Blog 11: Studying for finals at the NTU
This week, I started studying for my exams, which were due in one week. I had a total of four exams. The course material is twice as much compared to the courses at the HVA. However, three of the four exams were open book, because of the entrepreneurial subjects.
The libraries were packed with students studying for finals. Initially, I was very surprised by this because of their discipline on getting high grades. This is something you will never see in the Netherlands. In Holland, students are happy when they pass with a mere 5.5 average. Here in Singapore, students are only pleased with a B+ or higher. The reason is that companies in Singapore request the students’ grade lists together with the job application. Luckily, they do not do that in the Netherlands, but they should. I got above average grades, which is the reason I got the chance to go to Singapore, but I am not even in the top 10 of my year.
By the way, the libraries are AMAZING! if you are a student at the HVA, I am pretty sure you complained about the library once in your life. There are too little computers, no space, slow internet, old software, old software, etc. Here, the library has Ipads, touch screen computers, latest software, fast internet, sufficient amount of computers and space, and pods where you can practice presentations on, and many more! HVA, do something about this!
Back to my story...
For 5 days straight, I studied together with my classmates in the library. This is when I noticed that their way of studying is also different from mine. The book for Strategic Marketing had about 12 chapters, 300 pages, we had to study for the exam. Of the 300 pages, around 100 pages was essential for the exam, while the remaining 200 are just elaborations and very irrelevant to the exam Even though the Singaporean students knew this, they still focused as much on the these irrelevant topics, because they are afraid of getting a lower grade. This way of studying is very time consuming and inefficient in my opinion.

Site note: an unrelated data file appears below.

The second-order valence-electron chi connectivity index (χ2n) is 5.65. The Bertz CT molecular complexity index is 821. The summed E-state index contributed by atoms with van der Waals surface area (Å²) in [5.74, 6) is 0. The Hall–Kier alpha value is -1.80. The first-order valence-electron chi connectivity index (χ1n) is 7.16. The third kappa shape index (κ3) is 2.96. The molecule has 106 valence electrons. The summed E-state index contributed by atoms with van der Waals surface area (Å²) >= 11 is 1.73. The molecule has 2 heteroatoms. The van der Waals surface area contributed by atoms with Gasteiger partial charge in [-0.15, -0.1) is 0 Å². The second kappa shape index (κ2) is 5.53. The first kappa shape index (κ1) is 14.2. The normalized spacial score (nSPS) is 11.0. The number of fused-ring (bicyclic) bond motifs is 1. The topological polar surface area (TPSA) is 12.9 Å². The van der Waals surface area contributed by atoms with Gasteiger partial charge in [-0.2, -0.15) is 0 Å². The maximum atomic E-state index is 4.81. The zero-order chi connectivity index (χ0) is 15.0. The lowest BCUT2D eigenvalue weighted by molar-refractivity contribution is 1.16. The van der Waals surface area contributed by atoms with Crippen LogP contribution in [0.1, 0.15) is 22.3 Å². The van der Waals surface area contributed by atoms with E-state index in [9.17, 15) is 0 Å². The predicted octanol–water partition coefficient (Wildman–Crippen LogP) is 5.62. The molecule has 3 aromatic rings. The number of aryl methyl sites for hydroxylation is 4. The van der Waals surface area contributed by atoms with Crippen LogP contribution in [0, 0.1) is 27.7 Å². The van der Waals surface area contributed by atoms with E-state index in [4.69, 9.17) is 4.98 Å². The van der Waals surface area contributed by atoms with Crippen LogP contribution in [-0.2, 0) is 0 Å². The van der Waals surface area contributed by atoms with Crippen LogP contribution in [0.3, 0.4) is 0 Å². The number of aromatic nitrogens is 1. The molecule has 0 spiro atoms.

One thing that scared me the most is the NTU grading system. The teachers do not talk about it, but students say it is definitely there. The exams are graded with a bell curve. Typically, an assignment or test is scored, and the average score automatically becomes an average grade (typically a B- or C+). The scores above and below the average are distributed accordingly. Essentially, curve is designed to have a pre-determined distribution of grades. The students say that curve is there to spark competition among the students because it makes it harder to score high. Also, this is making it difficult for me because I am competing with them as well!
These Singaporean students are smart and I am competing with them on this bell curve! Double the stress!. I will tell you about the exams on the next blog, so stay tuned for the upcoming blog.